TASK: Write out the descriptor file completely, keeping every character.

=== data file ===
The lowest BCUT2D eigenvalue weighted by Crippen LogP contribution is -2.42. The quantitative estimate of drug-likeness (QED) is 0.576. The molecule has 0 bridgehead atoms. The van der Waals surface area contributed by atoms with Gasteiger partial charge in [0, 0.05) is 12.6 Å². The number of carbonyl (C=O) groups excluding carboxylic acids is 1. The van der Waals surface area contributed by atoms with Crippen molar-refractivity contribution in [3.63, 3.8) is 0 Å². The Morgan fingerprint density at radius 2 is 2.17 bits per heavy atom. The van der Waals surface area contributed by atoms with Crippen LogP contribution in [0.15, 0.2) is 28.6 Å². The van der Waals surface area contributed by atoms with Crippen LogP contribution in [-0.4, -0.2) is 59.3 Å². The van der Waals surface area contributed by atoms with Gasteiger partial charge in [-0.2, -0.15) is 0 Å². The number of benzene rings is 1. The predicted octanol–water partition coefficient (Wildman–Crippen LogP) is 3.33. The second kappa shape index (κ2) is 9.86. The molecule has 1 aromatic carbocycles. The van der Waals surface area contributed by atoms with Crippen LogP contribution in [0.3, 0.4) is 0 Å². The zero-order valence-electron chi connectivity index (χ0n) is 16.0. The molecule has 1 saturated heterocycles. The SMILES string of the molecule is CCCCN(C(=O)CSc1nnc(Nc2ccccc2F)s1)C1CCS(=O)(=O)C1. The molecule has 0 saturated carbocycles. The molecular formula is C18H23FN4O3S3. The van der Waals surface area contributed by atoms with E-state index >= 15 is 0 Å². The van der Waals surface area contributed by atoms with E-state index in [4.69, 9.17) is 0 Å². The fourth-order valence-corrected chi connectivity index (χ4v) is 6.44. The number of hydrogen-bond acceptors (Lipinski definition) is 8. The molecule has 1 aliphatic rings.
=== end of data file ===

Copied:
The lowest BCUT2D eigenvalue weighted by Crippen LogP contribution is -2.42. The quantitative estimate of drug-likeness (QED) is 0.576. The molecule has 0 bridgehead atoms. The van der Waals surface area contributed by atoms with Gasteiger partial charge in [0, 0.05) is 12.6 Å². The number of carbonyl (C=O) groups excluding carboxylic acids is 1. The van der Waals surface area contributed by atoms with Crippen molar-refractivity contribution in [3.63, 3.8) is 0 Å². The Morgan fingerprint density at radius 2 is 2.17 bits per heavy atom. The van der Waals surface area contributed by atoms with Crippen LogP contribution in [0.15, 0.2) is 28.6 Å². The van der Waals surface area contributed by atoms with Crippen LogP contribution in [-0.4, -0.2) is 59.3 Å². The van der Waals surface area contributed by atoms with Gasteiger partial charge in [-0.2, -0.15) is 0 Å². The number of benzene rings is 1. The predicted octanol–water partition coefficient (Wildman–Crippen LogP) is 3.33. The second kappa shape index (κ2) is 9.86. The molecule has 1 aromatic carbocycles. The van der Waals surface area contributed by atoms with Crippen LogP contribution in [0.3, 0.4) is 0 Å². The zero-order valence-electron chi connectivity index (χ0n) is 16.0. The molecule has 1 saturated heterocycles. The SMILES string of the molecule is CCCCN(C(=O)CSc1nnc(Nc2ccccc2F)s1)C1CCS(=O)(=O)C1. The molecule has 0 saturated carbocycles. The molecular formula is C18H23FN4O3S3. The van der Waals surface area contributed by atoms with E-state index >= 15 is 0 Å². The van der Waals surface area contributed by atoms with E-state index in [4.69, 9.17) is 0 Å². The fourth-order valence-corrected chi connectivity index (χ4v) is 6.44. The number of hydrogen-bond acceptors (Lipinski definition) is 8. The molecule has 1 aliphatic rings.